COUNTRY ANALYSIS REPORT
In-depth PESTLE Insights
Publication Date: May 2010
This profile analyzes the political, economic, social, technological, legal and environmental structure in Brazil. Each of the PESTLE factors is explored on four parameters: current strengths, current challenges, future prospects and future risks.
Brazil has taken a lead in improving trade relations, but corruption continues to be a problem Brazil is at the forefront of the international stage, and has made considerable progress in raising the profile of South America and encouraging trade within the region. To this end, Brazil is a founder member of Mercosul, along with Argentina, Paraguay and Uruguay. Bolivia, Chile, Peru, Ecuador and Colombia are currently associate members. The members of Mercosul are responsible for 75% of South America’s GDP and it is the world's fourth-biggest integrated market. Mercosul has been successful in promoting increased trade among its members as well as with the outside world. Furthermore, Brazil was in the forefront for the formation of the Union of South American Nations (UNASUL), which was formally created in May 2008. President Lula proposed the floating of this new grouping in 2004, with the aim of promoting regional integration. However, despite its high profile, Brazil still suffers from corruption. In September 2006, the Supreme Court indicted José Genoino, a close associate of President Lula, on charges of money laundering and racketeering. This was the first time that the Supreme Court had indicted a senior politician. Corruption has claimed two other ministers of the Lula administration: Renan Calheiros, a minister of mines and energy from the centrist Partido do Movimento Democratico Brasileiro (PMDB), which is Lula’s most important coalition partner; and a minister of racial equality. These events will damage the administration's reputation. According to Transparency International's Corruption Perceptions Index for 2009, Brazil is ranked in the 75th place out of 180 countries. Corruption is perceived to be widespread in Brazil and businesses are expected to encounter corruption while bidding for government contracts.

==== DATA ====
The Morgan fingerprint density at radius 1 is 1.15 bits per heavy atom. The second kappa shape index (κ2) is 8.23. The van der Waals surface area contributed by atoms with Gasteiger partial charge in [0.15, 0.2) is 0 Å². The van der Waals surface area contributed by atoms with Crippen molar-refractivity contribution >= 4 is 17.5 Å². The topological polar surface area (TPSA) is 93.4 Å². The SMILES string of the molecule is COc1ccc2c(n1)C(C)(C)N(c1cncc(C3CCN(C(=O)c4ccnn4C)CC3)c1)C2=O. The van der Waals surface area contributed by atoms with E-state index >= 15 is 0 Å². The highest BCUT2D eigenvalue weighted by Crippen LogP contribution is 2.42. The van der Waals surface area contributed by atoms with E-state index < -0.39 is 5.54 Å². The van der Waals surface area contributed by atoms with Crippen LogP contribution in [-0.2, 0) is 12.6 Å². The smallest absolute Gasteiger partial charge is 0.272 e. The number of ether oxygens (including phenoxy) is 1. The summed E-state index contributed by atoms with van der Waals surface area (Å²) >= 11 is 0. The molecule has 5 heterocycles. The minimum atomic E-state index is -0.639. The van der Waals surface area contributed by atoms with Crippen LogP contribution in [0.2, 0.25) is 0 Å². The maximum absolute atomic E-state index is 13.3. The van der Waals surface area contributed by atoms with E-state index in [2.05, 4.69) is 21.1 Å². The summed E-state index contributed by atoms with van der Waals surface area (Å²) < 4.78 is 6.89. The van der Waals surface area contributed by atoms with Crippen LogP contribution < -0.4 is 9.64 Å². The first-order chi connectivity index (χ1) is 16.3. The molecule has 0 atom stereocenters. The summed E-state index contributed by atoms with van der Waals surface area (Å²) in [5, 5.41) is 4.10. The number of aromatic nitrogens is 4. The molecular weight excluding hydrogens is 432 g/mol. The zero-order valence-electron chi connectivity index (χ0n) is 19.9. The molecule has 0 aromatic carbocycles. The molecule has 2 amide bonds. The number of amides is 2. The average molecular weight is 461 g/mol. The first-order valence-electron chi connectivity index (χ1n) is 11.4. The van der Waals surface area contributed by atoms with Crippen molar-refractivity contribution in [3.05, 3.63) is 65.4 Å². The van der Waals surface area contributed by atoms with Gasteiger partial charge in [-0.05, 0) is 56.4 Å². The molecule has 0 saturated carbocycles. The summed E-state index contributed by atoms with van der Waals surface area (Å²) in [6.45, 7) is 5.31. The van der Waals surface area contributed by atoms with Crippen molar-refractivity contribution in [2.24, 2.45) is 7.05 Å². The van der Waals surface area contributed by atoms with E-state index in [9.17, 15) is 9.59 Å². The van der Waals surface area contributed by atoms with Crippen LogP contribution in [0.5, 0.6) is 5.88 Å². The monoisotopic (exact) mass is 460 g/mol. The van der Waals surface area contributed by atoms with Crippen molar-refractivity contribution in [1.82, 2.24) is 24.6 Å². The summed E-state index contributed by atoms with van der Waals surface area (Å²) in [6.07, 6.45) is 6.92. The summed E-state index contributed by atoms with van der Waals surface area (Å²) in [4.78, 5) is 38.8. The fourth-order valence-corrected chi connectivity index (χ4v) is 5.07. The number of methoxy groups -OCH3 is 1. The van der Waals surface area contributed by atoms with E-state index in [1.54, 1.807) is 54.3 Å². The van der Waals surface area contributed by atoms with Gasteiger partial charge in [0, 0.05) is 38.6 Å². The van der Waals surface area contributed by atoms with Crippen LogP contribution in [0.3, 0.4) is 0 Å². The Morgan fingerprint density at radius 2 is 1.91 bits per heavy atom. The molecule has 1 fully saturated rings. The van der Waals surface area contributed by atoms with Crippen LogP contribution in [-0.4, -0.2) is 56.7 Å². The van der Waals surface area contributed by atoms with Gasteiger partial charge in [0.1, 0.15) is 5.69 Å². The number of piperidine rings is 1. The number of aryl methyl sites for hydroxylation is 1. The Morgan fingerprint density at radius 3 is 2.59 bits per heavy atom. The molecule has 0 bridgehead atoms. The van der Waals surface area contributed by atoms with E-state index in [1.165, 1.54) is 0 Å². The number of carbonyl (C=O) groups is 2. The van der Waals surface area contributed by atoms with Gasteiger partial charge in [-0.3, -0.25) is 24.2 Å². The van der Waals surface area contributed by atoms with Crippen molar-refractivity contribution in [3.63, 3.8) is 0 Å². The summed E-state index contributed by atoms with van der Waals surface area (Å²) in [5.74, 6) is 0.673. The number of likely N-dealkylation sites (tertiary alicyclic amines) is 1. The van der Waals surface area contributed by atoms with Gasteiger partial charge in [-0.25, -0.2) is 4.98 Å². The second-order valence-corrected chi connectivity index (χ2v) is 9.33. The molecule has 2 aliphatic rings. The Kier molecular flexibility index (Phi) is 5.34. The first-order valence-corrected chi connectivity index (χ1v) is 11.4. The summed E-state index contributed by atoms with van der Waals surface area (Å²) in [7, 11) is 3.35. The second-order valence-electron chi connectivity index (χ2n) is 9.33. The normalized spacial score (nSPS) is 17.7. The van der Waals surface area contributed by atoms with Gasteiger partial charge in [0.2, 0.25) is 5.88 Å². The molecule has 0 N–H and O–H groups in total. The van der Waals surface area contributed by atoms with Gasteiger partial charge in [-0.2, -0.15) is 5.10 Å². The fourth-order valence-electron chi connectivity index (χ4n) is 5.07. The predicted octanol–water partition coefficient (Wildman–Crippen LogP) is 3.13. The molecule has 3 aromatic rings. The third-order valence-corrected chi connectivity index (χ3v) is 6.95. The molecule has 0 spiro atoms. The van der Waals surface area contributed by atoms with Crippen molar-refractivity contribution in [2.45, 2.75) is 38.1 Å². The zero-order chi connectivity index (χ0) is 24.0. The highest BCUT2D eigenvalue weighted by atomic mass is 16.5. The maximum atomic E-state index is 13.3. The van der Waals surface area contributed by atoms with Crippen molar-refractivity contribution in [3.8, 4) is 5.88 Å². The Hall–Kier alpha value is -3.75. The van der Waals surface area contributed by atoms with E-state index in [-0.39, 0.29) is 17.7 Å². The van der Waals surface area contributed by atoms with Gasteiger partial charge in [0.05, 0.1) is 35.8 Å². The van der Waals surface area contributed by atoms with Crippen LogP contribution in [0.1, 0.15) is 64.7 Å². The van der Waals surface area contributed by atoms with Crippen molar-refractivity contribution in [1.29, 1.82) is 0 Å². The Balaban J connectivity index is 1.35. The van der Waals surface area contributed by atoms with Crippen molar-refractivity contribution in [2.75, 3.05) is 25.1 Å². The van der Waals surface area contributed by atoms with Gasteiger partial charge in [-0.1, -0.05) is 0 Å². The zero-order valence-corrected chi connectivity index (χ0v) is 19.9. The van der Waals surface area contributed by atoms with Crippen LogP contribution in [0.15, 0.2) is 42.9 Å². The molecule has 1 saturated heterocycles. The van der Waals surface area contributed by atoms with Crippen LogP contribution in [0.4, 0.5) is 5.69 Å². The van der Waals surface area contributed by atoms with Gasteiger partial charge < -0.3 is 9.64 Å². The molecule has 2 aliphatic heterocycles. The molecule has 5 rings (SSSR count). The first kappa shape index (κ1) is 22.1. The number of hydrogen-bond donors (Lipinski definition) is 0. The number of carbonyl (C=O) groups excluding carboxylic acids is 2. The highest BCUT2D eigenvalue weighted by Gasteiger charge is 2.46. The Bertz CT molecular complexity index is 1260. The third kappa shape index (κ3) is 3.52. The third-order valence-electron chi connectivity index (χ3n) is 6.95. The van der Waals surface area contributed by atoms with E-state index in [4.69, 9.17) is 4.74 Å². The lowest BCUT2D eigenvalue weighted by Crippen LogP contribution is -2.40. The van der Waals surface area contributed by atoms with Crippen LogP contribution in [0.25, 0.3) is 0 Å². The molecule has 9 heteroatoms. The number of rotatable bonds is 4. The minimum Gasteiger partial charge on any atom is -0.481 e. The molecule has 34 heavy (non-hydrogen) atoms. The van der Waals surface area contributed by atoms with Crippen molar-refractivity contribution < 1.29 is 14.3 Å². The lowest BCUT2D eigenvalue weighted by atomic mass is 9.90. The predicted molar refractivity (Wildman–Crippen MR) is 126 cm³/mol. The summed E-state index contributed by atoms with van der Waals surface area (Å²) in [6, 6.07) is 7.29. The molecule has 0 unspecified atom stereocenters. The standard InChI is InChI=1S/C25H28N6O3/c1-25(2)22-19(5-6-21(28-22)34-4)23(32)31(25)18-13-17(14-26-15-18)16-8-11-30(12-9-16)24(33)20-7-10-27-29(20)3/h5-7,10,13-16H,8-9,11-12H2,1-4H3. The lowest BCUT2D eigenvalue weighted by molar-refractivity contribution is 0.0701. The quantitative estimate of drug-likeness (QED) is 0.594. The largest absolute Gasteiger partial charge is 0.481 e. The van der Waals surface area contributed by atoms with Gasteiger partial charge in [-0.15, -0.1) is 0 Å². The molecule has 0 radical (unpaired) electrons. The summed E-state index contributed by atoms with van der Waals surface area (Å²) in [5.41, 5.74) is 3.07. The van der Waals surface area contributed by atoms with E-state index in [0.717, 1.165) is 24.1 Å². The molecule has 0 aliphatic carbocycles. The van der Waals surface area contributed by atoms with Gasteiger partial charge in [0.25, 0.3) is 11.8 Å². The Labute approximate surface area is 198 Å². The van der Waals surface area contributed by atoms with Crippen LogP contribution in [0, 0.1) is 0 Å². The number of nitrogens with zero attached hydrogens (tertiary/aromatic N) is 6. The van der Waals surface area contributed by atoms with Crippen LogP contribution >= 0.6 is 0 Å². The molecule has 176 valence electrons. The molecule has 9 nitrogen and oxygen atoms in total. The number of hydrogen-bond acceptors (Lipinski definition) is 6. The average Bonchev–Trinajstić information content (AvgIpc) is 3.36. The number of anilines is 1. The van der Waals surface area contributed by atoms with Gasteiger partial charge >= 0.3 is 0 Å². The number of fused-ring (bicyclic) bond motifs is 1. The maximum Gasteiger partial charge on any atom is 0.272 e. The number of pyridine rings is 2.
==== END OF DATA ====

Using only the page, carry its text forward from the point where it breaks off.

Brazil: Country Analysis Report – In-depth PESTLE Insights © Datamonitor. This brief is a licensed product and is not to be photocopied
Published 05/2010 Page 1
Although liberalization of trade has increased exports, Brazil's infrastructure remains inadequate A lot of sectors that were under government control have been opened up for the private sector. These sectors saw a spurt in investment activities. This has resulted in optimum utilization of available resources and has also increased efficiency. However, infrastructure in Brazil has suffered from years of underinvestment. The Programa de Aceleracao do Crescimento (PAC) program aims to improve the infrastructure in the country. There is considerable deficit in the transport infrastructure, although railways and ports have shown tremendous improvement since the 1990s. Although roads between major urban centers are good, many smaller roads are unpaved. Air transport underwent a serious crisis in 2007 and the air traffic control network needs to be strengthened. There are also concerns with shortages of energy supply, which is said to be holding back Brazil in terms of its GDP growth. Increases in social spending puts pressure on the social security budget Brazil's Senate passed, in May 2010, a bill that gave final approval for an increase in social-security benefits of 7.72% during 2010 and it has also eliminated incentives for workers to delay retirement beginning in 2011. The government estimates reveal that the changes could cost the government more than BRL 6 billion ($3.3 billion) annually. This is likely to put more stress on the already burgeoning social security deficit in the country. The government has initiatives to improve R&D but teaching...
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